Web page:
The trustee of your SMSF is all-powerful. The trustee decides how much money you can put in the fund, who else can join, how your money is invested, how much gets paid out to you and when, and finally who gets what’s left over when you die. This is why you are required by law to be a trustee or director of your fund, other than in very limited circumstances. In short, you need to be involved in how your money is managed.
However, in some circumstances, it’s not practical or even possible for you to be a trustee or director. If you become legally incapacitated, then you aren’t able to act. If you die, obviously you can’t be involved! But you also can’t act if you are bankrupt or resident outside Australia.
So how do you ensure the trustee of your fund continues to do the right thing when you can no longer be involved? There are a number of strategies you need to have in place.
Put in place a valid Will
First, you need a legally valid Will that clearly appoints your legal personal representative (or ‘executor’). This person can ensure the trustee of your fund carries out your wishes for your super after you have died. As you may know, your super will not necessarily form a part of your ‘estate’, and if you don’t make appropriate arrangements then the trustee of your fund can pay your super as they see fit, i.e. to themselves or another beneficiary of their choosing (rather than yours). But to make this work you will need an SMSF Deed that immediately recognises the authority of your legal personal representative on your death, rather than having to wait for probate of your Will. This is an important issue that is often overlooked in some SMSF deeds.
Make a valid binding death benefit nomination
Secondly, you should have in place a valid death benefit nomination, that tells the trustee of your fund how and to whom you want your fund balance paid. For example, to your spouse in the form of a pension, to your children in a lump sum, or to your estate. This nomination can be binding or non-binding. The best type to choose depends on many factors and will be considered as part of your estate planning.
Appoint an enduring attorney
Finally, you need to appoint a general and enduring power of attorney. The person you appoint is then able to step into your shoes when you can’t act. For example, if you are overseas or if you become mentally incapacitated. In fact, you can appoint an enduring attorney to act on your behalf with respect to your fund at any time. To make this work you need an SMSF Deed that recognises the authority of your attorney, and their right to act on your behalf, as well as a power of attorney document that ties in with your SMSF.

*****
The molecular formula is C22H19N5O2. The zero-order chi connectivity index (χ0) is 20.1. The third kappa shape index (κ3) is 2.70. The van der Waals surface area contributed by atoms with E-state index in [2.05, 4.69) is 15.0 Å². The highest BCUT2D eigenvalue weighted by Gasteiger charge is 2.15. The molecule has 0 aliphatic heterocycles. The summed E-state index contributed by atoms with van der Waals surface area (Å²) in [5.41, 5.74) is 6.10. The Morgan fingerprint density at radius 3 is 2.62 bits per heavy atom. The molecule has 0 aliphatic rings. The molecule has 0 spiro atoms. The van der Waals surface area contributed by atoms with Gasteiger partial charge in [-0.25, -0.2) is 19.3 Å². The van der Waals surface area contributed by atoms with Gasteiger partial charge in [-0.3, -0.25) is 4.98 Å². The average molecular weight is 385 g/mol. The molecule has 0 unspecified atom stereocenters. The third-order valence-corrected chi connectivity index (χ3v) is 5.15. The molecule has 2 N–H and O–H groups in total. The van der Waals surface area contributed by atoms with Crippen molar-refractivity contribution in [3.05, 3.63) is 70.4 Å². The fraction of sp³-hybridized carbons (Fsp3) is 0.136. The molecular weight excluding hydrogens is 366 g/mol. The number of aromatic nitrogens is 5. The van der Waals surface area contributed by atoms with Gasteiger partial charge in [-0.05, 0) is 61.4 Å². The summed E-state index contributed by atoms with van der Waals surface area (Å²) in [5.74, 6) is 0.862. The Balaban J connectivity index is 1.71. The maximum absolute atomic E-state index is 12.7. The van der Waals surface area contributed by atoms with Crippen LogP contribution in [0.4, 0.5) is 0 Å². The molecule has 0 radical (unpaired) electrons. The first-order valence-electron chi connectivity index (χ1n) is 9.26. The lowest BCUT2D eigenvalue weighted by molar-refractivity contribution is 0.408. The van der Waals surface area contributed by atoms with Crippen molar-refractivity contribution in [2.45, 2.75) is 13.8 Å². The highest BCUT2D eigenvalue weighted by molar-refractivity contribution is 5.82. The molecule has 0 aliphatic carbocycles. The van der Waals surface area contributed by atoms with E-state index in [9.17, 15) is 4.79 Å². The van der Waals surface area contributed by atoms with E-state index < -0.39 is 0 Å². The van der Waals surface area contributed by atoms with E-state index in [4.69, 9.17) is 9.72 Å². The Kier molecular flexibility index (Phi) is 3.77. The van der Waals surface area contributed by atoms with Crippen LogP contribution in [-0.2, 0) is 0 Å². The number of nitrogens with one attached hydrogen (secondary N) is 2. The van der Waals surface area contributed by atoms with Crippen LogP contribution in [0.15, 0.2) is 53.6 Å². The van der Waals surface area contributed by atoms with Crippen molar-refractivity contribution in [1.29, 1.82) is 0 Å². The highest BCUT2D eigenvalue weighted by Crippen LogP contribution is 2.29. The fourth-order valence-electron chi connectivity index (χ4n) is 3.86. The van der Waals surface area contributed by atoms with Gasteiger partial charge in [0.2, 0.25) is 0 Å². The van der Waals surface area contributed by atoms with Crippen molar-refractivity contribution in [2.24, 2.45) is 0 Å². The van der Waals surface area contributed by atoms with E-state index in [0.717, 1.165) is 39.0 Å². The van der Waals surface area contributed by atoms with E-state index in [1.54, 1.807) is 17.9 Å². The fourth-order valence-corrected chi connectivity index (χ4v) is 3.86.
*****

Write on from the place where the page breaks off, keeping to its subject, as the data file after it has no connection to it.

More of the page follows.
It’s important to appoint an enduring attorney as soon as possible
If you lose capacity before appointing an enduring power of attorney then, no matter what the SMSF Deed says, there will be no person able to step into your shoes to manage and protect your super. In these circumstances, your benefits will need to be paid to a public offer fund or paid out (if possible). This can seriously upset your investment strategy (triggering unnecessary CGT and stamp duty), as well as derail your retirement planning at a critical time.
What happens if you have a company trustee?
If there are other members in your fund, and you haven’t appointed an enduring attorney, then they will continue in control of the company trustee, and in complete control of your investments and benefits. As noted above, they will have no choice but to move your benefits or pay them out.
If you are the sole member of the fund, then things get very tricky. If you are also the sole shareholder and have not appointed an enduring attorney, there will be no one able to appoint a replacement director – and the fund will freeze-up until an application to the guardianship board is successful. But if you have prepared properly, and appointed an enduring attorney, they will be able to appoint themselves as a director and then manage the fund on your behalf as you have directed.
Put simply, if you have a company trustee for your fund, you must appoint an enduring attorney under an appropriate document and ensure that the SMSF Deed recognises how they will act.
How do you appoint an enduring attorney?
There are a number of formalities that must be met to effectively appoint an enduring attorney to look after your super interests. You also need to ensure that your SMSF Deed (and constitution for a company trustee) properly recognises the role and rights of your enduring attorney.